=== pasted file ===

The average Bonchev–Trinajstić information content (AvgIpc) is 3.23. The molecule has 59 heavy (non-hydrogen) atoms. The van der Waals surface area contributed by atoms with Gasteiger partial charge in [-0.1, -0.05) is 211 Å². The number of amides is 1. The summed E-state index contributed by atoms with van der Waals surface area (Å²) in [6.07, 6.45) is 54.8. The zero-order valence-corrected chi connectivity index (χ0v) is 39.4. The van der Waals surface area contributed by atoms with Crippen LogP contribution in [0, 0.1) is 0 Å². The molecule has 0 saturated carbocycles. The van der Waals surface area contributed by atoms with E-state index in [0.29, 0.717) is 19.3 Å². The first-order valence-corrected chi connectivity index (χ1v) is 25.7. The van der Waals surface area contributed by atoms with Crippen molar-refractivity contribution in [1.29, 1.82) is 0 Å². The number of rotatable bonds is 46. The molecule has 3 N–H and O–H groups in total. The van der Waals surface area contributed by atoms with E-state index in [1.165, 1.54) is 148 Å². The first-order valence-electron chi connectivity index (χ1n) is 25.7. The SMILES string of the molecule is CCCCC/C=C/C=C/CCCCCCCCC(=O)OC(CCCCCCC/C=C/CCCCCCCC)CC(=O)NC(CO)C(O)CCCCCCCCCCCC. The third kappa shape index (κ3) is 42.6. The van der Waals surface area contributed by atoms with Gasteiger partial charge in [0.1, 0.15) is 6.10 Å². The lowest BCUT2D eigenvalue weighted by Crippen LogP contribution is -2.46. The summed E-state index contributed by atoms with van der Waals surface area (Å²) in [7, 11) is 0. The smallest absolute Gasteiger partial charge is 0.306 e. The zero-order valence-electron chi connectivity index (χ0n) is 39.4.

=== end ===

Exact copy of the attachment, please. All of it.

The average Bonchev–Trinajstić information content (AvgIpc) is 3.23. The molecule has 59 heavy (non-hydrogen) atoms. The van der Waals surface area contributed by atoms with Gasteiger partial charge in [-0.1, -0.05) is 211 Å². The number of amides is 1. The summed E-state index contributed by atoms with van der Waals surface area (Å²) in [6.07, 6.45) is 54.8. The zero-order valence-corrected chi connectivity index (χ0v) is 39.4. The van der Waals surface area contributed by atoms with Crippen LogP contribution in [0, 0.1) is 0 Å². The molecule has 0 saturated carbocycles. The van der Waals surface area contributed by atoms with E-state index in [0.29, 0.717) is 19.3 Å². The first-order valence-corrected chi connectivity index (χ1v) is 25.7. The van der Waals surface area contributed by atoms with Crippen molar-refractivity contribution in [1.29, 1.82) is 0 Å². The number of rotatable bonds is 46. The molecule has 3 N–H and O–H groups in total. The van der Waals surface area contributed by atoms with E-state index in [1.165, 1.54) is 148 Å². The first-order valence-electron chi connectivity index (χ1n) is 25.7. The SMILES string of the molecule is CCCCC/C=C/C=C/CCCCCCCCC(=O)OC(CCCCCCC/C=C/CCCCCCCC)CC(=O)NC(CO)C(O)CCCCCCCCCCCC. The third kappa shape index (κ3) is 42.6. The van der Waals surface area contributed by atoms with Gasteiger partial charge in [0.1, 0.15) is 6.10 Å². The lowest BCUT2D eigenvalue weighted by Crippen LogP contribution is -2.46. The summed E-state index contributed by atoms with van der Waals surface area (Å²) in [7, 11) is 0. The smallest absolute Gasteiger partial charge is 0.306 e. The zero-order valence-electron chi connectivity index (χ0n) is 39.4.